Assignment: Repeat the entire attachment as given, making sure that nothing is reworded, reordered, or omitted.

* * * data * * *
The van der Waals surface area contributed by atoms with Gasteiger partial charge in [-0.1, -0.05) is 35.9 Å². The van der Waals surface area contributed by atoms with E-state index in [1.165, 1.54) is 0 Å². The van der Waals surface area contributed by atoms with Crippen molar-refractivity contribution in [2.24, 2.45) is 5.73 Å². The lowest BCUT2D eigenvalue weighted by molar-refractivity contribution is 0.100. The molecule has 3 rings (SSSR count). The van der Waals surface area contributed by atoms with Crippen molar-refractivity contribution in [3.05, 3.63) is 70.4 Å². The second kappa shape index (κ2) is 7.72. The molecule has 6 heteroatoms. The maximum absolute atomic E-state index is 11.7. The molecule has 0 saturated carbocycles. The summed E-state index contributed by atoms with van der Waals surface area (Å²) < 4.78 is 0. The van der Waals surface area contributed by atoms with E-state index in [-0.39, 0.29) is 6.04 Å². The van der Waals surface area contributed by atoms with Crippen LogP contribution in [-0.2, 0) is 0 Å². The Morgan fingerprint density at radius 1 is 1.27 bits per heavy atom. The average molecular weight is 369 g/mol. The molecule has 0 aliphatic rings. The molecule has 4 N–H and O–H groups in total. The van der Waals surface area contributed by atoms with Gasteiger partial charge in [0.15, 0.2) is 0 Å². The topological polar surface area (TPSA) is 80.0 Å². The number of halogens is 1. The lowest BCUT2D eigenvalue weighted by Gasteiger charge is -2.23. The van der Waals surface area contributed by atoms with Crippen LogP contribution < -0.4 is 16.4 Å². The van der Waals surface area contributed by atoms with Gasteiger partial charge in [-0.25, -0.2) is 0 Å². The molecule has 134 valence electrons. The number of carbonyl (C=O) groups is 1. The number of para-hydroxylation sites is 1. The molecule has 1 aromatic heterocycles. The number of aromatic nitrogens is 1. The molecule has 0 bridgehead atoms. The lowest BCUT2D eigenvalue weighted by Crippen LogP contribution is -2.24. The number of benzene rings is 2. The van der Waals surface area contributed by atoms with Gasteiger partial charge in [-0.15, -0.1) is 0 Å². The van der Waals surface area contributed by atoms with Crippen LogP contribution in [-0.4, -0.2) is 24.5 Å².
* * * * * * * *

The van der Waals surface area contributed by atoms with Gasteiger partial charge in [-0.1, -0.05) is 35.9 Å². The van der Waals surface area contributed by atoms with E-state index in [1.165, 1.54) is 0 Å². The van der Waals surface area contributed by atoms with Crippen molar-refractivity contribution in [2.24, 2.45) is 5.73 Å². The lowest BCUT2D eigenvalue weighted by molar-refractivity contribution is 0.100. The molecule has 3 rings (SSSR count). The van der Waals surface area contributed by atoms with Crippen molar-refractivity contribution in [3.05, 3.63) is 70.4 Å². The second kappa shape index (κ2) is 7.72. The molecule has 6 heteroatoms. The maximum absolute atomic E-state index is 11.7. The molecule has 0 saturated carbocycles. The summed E-state index contributed by atoms with van der Waals surface area (Å²) < 4.78 is 0. The van der Waals surface area contributed by atoms with E-state index in [-0.39, 0.29) is 6.04 Å². The van der Waals surface area contributed by atoms with Crippen LogP contribution in [-0.2, 0) is 0 Å². The Morgan fingerprint density at radius 1 is 1.27 bits per heavy atom. The average molecular weight is 369 g/mol. The molecule has 0 aliphatic rings. The molecule has 4 N–H and O–H groups in total. The van der Waals surface area contributed by atoms with Gasteiger partial charge in [0.15, 0.2) is 0 Å². The topological polar surface area (TPSA) is 80.0 Å². The number of halogens is 1. The lowest BCUT2D eigenvalue weighted by Gasteiger charge is -2.23. The van der Waals surface area contributed by atoms with Crippen LogP contribution < -0.4 is 16.4 Å². The van der Waals surface area contributed by atoms with Gasteiger partial charge in [-0.25, -0.2) is 0 Å². The molecule has 134 valence electrons. The number of carbonyl (C=O) groups is 1. The number of para-hydroxylation sites is 1. The molecule has 1 aromatic heterocycles. The number of aromatic nitrogens is 1. The molecule has 0 bridgehead atoms. The lowest BCUT2D eigenvalue weighted by Crippen LogP contribution is -2.24. The number of benzene rings is 2. The van der Waals surface area contributed by atoms with Gasteiger partial charge in [-0.15, -0.1) is 0 Å². The van der Waals surface area contributed by atoms with Crippen LogP contribution in [-0.4, -0.2) is 24.5 Å².